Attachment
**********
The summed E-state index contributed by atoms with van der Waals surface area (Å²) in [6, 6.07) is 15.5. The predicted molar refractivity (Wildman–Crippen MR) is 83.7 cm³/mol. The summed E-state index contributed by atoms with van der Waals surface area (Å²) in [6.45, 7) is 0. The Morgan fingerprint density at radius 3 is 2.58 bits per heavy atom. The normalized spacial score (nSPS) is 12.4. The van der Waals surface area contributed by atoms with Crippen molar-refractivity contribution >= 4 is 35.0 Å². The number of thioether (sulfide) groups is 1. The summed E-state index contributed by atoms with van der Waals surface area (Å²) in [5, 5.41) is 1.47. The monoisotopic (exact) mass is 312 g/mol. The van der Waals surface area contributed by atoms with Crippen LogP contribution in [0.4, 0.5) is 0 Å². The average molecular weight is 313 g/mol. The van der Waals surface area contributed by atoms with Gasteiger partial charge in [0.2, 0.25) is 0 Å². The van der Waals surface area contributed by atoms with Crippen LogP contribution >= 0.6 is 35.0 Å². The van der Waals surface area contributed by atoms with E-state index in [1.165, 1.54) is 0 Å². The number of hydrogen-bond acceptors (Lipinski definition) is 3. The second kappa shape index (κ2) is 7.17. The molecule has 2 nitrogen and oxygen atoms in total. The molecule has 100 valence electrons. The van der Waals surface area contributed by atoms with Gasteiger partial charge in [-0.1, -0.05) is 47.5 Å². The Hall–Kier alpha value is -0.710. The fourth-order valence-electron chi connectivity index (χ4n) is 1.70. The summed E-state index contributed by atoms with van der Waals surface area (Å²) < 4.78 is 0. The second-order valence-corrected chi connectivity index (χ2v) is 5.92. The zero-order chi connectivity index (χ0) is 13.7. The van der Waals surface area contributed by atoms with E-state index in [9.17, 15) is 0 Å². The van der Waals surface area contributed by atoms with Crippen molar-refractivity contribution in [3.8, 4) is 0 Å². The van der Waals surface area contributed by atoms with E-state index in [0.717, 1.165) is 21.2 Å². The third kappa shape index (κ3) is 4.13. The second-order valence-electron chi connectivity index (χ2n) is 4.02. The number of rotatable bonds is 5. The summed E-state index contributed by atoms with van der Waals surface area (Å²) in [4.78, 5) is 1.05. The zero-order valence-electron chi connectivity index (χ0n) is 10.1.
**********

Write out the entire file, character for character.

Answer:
The summed E-state index contributed by atoms with van der Waals surface area (Å²) in [6, 6.07) is 15.5. The predicted molar refractivity (Wildman–Crippen MR) is 83.7 cm³/mol. The summed E-state index contributed by atoms with van der Waals surface area (Å²) in [6.45, 7) is 0. The Morgan fingerprint density at radius 3 is 2.58 bits per heavy atom. The normalized spacial score (nSPS) is 12.4. The van der Waals surface area contributed by atoms with Crippen molar-refractivity contribution >= 4 is 35.0 Å². The number of thioether (sulfide) groups is 1. The summed E-state index contributed by atoms with van der Waals surface area (Å²) in [5, 5.41) is 1.47. The monoisotopic (exact) mass is 312 g/mol. The van der Waals surface area contributed by atoms with Crippen LogP contribution in [0.4, 0.5) is 0 Å². The average molecular weight is 313 g/mol. The van der Waals surface area contributed by atoms with Gasteiger partial charge in [0.2, 0.25) is 0 Å². The van der Waals surface area contributed by atoms with Crippen LogP contribution >= 0.6 is 35.0 Å². The van der Waals surface area contributed by atoms with E-state index in [1.165, 1.54) is 0 Å². The number of hydrogen-bond acceptors (Lipinski definition) is 3. The second kappa shape index (κ2) is 7.17. The molecule has 2 nitrogen and oxygen atoms in total. The molecule has 100 valence electrons. The van der Waals surface area contributed by atoms with Gasteiger partial charge in [-0.1, -0.05) is 47.5 Å². The Hall–Kier alpha value is -0.710. The fourth-order valence-electron chi connectivity index (χ4n) is 1.70. The summed E-state index contributed by atoms with van der Waals surface area (Å²) < 4.78 is 0. The second-order valence-corrected chi connectivity index (χ2v) is 5.92. The zero-order chi connectivity index (χ0) is 13.7. The van der Waals surface area contributed by atoms with E-state index in [9.17, 15) is 0 Å². The van der Waals surface area contributed by atoms with Crippen molar-refractivity contribution in [3.8, 4) is 0 Å². The van der Waals surface area contributed by atoms with E-state index in [0.717, 1.165) is 21.2 Å². The third kappa shape index (κ3) is 4.13. The second-order valence-electron chi connectivity index (χ2n) is 4.02. The number of rotatable bonds is 5. The summed E-state index contributed by atoms with van der Waals surface area (Å²) in [4.78, 5) is 1.05. The zero-order valence-electron chi connectivity index (χ0n) is 10.1.